Sunday, October 7, 2012

Still counting

Even before he retired he began to count and note  the number of stairs on staircases, sheep and cows in fields, people on railway platforms, birds on telegraph wires. He loved numbers as poets love words and sculptors love wood or stone.  After his leaving party at Fontwells, publishers of timetables and directories, where he had been finance director for 30 years, he found that he had time to broaden the scope of his monitoring activities. Nothing escaped his attention: bowls of sugar - how many grains? Roofs - how many tiles? Stretches of forest how many trees?  His notebooks grew fat with data which would have seemed useless to most people, but which, when he cast his eye over them, made him smile as he remembered their context.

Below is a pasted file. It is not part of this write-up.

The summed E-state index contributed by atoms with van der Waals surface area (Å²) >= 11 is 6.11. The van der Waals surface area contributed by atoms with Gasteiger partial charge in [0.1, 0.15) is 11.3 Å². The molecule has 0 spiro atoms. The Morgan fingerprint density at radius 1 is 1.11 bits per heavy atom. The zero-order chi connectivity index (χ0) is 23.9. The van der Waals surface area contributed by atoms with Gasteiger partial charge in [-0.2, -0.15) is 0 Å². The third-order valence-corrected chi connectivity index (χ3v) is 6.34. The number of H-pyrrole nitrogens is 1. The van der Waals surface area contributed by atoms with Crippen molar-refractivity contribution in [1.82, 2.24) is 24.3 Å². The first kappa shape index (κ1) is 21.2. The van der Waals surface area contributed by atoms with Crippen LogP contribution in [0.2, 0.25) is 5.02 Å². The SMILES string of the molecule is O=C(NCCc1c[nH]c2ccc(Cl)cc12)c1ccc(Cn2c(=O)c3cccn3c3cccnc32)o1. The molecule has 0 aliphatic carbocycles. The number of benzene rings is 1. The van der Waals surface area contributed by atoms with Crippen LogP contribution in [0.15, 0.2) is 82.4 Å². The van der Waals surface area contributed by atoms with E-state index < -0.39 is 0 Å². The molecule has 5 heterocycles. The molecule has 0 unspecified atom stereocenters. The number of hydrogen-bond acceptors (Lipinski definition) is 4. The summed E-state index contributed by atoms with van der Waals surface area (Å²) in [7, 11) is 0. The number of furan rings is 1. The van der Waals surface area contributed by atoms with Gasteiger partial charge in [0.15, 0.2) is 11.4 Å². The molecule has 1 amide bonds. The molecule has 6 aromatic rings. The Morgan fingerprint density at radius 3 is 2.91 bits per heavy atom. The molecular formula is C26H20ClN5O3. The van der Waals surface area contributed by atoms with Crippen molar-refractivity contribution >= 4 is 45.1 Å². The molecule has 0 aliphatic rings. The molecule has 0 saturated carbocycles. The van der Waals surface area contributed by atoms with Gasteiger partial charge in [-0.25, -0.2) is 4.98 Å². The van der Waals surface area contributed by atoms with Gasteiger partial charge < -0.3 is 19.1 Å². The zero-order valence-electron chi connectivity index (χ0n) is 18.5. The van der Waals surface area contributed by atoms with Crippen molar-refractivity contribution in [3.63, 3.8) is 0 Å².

His wife was pleased enough as he became more deeply engrossed. At least he didn't traipse after her to the supermarket like the newly retired husbands of many her friends suddenly at a loss to fill their day. Instead he was happy to cross The Common on his own, or sit in the park  making  new statistical studies. "Obsessive," said his son who wrote and played music for a living, and had no sympathy for a pass time which he considered empty and uncreative.

But Henry Pidgely was happy. Sometimes but not often he would laugh at himself.  What he did made little sense to the rest of the world. But to him it helped to explain some of the mysteries of existence. And as the field was so vast he would never run short of material.

When one fine day  he fell  ill he remained calm and interested in what was going on round him. In the hospital bed, he lay quiet and uncomplaining. To visitors including his wife, he said little. For there was little to say. When eventually his son came to see him, he greeted his father cheerily.

"What have you been up to Dad?"

 If you really want to know since I woke up this morning I have been counting the number of breaths I have taken.  So forgive me if I concentrate on the task in hand."

And he wasn't joking.